A Taste of Power: A Black Woman's Story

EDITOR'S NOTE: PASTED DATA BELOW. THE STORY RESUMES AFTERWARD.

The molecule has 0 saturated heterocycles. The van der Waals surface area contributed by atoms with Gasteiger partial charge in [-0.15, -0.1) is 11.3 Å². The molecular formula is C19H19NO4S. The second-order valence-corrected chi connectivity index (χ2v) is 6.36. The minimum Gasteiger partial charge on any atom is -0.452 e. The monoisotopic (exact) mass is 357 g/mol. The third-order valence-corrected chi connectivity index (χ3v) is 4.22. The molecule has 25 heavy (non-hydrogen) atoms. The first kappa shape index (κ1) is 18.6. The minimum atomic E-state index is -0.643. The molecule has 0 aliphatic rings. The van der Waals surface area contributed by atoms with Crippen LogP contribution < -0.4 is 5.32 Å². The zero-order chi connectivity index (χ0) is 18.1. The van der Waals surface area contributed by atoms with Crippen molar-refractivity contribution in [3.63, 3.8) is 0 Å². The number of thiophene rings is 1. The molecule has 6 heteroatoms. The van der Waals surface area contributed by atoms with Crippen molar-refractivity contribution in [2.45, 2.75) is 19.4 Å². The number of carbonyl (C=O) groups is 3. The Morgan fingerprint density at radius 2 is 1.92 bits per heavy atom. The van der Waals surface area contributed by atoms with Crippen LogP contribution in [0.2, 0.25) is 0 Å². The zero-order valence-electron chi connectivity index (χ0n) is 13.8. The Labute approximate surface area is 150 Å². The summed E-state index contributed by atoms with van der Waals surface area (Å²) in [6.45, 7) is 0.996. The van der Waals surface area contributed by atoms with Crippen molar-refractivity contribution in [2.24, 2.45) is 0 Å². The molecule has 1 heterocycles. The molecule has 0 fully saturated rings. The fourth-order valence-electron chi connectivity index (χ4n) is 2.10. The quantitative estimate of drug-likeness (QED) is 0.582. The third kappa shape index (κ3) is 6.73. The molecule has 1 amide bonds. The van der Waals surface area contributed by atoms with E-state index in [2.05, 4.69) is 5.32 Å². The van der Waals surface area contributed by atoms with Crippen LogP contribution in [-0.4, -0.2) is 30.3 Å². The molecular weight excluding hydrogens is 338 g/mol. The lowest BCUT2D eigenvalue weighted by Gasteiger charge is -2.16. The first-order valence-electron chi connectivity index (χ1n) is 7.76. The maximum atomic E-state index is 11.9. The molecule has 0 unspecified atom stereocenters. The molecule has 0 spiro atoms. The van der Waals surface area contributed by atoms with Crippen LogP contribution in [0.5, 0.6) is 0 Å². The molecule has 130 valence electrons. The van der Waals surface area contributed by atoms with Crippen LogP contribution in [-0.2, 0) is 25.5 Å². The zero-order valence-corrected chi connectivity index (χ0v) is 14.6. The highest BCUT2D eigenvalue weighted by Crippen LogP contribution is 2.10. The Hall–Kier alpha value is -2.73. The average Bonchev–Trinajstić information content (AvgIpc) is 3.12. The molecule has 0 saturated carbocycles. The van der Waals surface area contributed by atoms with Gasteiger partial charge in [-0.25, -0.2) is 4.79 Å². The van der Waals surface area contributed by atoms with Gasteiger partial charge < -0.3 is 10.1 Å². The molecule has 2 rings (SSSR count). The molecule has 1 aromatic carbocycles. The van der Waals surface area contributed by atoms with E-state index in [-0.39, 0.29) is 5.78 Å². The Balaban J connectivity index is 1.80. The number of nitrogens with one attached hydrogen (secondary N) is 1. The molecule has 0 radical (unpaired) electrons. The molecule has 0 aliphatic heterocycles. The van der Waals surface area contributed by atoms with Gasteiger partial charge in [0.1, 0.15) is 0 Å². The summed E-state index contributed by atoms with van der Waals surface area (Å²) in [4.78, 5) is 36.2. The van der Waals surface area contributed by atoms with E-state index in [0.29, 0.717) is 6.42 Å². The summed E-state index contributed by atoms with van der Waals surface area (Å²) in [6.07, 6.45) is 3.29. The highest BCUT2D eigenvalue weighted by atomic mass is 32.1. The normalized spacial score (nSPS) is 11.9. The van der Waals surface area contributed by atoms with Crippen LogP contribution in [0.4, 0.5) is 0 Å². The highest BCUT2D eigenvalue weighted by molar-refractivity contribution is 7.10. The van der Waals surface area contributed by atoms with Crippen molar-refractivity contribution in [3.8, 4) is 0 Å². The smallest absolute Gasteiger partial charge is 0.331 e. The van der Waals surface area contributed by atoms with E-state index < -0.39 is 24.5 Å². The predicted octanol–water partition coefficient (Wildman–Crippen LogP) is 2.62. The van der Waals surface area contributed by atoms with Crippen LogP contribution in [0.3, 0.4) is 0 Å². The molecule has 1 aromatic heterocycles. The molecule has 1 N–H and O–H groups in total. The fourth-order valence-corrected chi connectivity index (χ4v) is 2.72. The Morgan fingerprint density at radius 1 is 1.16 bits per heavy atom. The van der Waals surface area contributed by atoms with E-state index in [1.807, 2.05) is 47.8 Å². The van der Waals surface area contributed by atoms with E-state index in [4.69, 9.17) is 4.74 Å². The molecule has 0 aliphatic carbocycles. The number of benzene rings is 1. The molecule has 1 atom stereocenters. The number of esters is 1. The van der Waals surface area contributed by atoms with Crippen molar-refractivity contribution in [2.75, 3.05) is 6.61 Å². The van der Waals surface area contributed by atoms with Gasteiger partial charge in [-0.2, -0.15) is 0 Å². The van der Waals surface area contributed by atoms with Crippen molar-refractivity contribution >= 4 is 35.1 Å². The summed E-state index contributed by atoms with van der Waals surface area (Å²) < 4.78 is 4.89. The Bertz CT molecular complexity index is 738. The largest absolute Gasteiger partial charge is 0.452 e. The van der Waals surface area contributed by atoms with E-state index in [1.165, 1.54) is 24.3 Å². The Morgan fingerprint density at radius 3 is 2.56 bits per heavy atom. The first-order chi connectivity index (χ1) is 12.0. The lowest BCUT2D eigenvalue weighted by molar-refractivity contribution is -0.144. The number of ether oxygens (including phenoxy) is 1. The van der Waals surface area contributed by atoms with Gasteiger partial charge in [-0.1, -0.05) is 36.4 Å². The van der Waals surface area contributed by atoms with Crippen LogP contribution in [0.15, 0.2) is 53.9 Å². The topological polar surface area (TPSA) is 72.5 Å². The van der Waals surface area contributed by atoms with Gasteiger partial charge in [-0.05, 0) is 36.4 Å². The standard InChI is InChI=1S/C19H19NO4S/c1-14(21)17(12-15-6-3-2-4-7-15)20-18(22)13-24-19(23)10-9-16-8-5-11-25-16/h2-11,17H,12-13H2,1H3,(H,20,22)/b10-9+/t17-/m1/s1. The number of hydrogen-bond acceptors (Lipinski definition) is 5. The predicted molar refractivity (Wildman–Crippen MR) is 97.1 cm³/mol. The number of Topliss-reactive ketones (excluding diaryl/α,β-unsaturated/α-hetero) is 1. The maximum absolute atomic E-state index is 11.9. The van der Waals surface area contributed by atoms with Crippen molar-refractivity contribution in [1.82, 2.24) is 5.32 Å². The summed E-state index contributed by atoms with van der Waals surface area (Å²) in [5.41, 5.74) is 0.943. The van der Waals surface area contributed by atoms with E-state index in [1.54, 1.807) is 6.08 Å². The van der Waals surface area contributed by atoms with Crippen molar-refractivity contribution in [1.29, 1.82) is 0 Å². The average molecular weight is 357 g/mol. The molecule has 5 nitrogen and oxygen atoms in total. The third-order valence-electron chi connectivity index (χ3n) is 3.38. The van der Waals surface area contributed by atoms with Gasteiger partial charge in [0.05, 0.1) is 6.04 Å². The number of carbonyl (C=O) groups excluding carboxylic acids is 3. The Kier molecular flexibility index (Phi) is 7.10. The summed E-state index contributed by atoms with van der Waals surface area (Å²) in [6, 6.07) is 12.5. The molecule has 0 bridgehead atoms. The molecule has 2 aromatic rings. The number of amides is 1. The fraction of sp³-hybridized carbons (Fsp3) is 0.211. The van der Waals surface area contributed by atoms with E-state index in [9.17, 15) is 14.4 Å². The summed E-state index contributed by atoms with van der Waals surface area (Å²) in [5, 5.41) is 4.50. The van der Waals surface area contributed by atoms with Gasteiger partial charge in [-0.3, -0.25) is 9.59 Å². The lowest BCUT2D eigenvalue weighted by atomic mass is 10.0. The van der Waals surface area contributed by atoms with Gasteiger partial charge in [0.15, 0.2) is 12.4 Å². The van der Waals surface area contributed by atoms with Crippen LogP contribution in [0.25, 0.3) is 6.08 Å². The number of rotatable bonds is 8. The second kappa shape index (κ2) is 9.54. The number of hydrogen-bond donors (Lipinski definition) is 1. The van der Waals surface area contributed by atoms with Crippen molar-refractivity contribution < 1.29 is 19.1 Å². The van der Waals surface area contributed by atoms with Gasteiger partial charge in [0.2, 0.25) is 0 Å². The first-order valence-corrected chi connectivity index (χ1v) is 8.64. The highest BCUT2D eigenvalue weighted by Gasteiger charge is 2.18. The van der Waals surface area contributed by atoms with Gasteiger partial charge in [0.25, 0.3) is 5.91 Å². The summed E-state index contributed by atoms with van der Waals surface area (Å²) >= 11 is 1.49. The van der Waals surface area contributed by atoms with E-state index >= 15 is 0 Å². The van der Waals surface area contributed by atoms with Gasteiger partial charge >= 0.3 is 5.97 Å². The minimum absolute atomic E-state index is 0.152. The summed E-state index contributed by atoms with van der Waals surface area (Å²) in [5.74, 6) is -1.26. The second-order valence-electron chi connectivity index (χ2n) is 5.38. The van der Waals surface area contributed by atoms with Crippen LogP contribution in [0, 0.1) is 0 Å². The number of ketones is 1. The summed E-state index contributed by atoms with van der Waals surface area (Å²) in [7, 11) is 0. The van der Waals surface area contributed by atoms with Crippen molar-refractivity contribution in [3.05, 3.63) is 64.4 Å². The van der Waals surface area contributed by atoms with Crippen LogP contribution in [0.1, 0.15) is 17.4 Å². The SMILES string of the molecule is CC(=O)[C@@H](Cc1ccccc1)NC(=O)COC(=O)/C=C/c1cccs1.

I have all the guns and all the money. I can withstand challenge from without and from within. Am I right, comrades? With these words, Elaine Brown proclaimed to the assembled leadership of the Black Panther Party that she was now in charge. It was August 1974. The Panthers had grown from a small Oakland-based cell to a national organization that had mobilized black communities throughout the country. The party's achievements had won the support of millions of white liberals, but the violent assaults on the party by the police had brought death or imprisonment to many of its prominent members. Now its charismatic leader, Huey Newton, heading for refuge in Cuba, asked Elaine Brown to hold together a party threatened by internal conflict and the FBI. How she came to that position of power over a paramilitary, male-dominated organization and what she did with that power is an unsparing story of self-discovery. Growing up in a black Philadelphia ghetto and attending a predominantly white school, Elaine Brown learned firsthand the pain and powerlessness of being black and female. The Panthers held the promise of redemption. Elaine's account of her life at the highest levels of the Panthers' hierarchy illuminates more than the pain of sexism and the struggle against racism: The male power rituals she recounts carried the seeds of the Black Panther Party's destruction. Nowhere was this undertow more evident than in the complex character of Huey Newton, who became Elaine's lover and ultimately her nemesis. More than ajourney through a turbulent time in American history, this is the story of a black woman's battle to define herself. Freedom, Elaine Brown discovered, may be more than a politicalquestion.